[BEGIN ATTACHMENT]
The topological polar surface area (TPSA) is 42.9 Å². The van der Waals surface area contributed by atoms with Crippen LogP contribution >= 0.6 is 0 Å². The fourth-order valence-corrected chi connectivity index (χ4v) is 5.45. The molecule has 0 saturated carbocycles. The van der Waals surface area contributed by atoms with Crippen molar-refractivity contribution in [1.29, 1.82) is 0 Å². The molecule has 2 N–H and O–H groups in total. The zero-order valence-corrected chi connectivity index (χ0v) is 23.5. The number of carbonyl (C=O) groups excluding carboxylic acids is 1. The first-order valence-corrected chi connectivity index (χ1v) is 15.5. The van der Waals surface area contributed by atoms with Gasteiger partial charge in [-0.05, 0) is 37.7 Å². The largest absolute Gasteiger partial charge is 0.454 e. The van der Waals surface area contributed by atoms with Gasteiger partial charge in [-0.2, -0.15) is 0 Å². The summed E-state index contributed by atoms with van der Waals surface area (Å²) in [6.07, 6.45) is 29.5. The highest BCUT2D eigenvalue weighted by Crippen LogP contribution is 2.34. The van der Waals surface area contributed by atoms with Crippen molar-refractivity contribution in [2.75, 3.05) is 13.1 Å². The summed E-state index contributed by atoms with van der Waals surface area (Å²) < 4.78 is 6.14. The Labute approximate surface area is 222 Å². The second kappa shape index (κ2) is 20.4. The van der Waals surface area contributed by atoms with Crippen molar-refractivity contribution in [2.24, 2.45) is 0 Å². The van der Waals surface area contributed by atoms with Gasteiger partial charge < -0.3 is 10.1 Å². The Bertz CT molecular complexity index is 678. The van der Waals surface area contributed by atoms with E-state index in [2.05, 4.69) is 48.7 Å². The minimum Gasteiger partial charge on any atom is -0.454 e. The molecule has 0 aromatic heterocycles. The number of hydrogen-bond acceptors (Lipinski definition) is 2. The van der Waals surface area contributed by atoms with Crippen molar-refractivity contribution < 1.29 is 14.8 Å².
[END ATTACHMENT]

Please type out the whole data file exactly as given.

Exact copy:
The topological polar surface area (TPSA) is 42.9 Å². The van der Waals surface area contributed by atoms with Crippen LogP contribution >= 0.6 is 0 Å². The fourth-order valence-corrected chi connectivity index (χ4v) is 5.45. The molecule has 0 saturated carbocycles. The van der Waals surface area contributed by atoms with Crippen molar-refractivity contribution in [1.29, 1.82) is 0 Å². The molecule has 2 N–H and O–H groups in total. The zero-order valence-corrected chi connectivity index (χ0v) is 23.5. The number of carbonyl (C=O) groups excluding carboxylic acids is 1. The first-order valence-corrected chi connectivity index (χ1v) is 15.5. The van der Waals surface area contributed by atoms with Gasteiger partial charge in [-0.05, 0) is 37.7 Å². The largest absolute Gasteiger partial charge is 0.454 e. The van der Waals surface area contributed by atoms with Gasteiger partial charge in [-0.2, -0.15) is 0 Å². The summed E-state index contributed by atoms with van der Waals surface area (Å²) in [6.07, 6.45) is 29.5. The highest BCUT2D eigenvalue weighted by Crippen LogP contribution is 2.34. The van der Waals surface area contributed by atoms with Crippen molar-refractivity contribution in [2.75, 3.05) is 13.1 Å². The summed E-state index contributed by atoms with van der Waals surface area (Å²) < 4.78 is 6.14. The Labute approximate surface area is 222 Å². The second kappa shape index (κ2) is 20.4. The van der Waals surface area contributed by atoms with Crippen molar-refractivity contribution in [2.24, 2.45) is 0 Å². The van der Waals surface area contributed by atoms with Gasteiger partial charge < -0.3 is 10.1 Å². The Bertz CT molecular complexity index is 678. The van der Waals surface area contributed by atoms with E-state index in [2.05, 4.69) is 48.7 Å². The minimum Gasteiger partial charge on any atom is -0.454 e. The molecule has 0 aromatic heterocycles. The number of hydrogen-bond acceptors (Lipinski definition) is 2. The van der Waals surface area contributed by atoms with Crippen molar-refractivity contribution < 1.29 is 14.8 Å².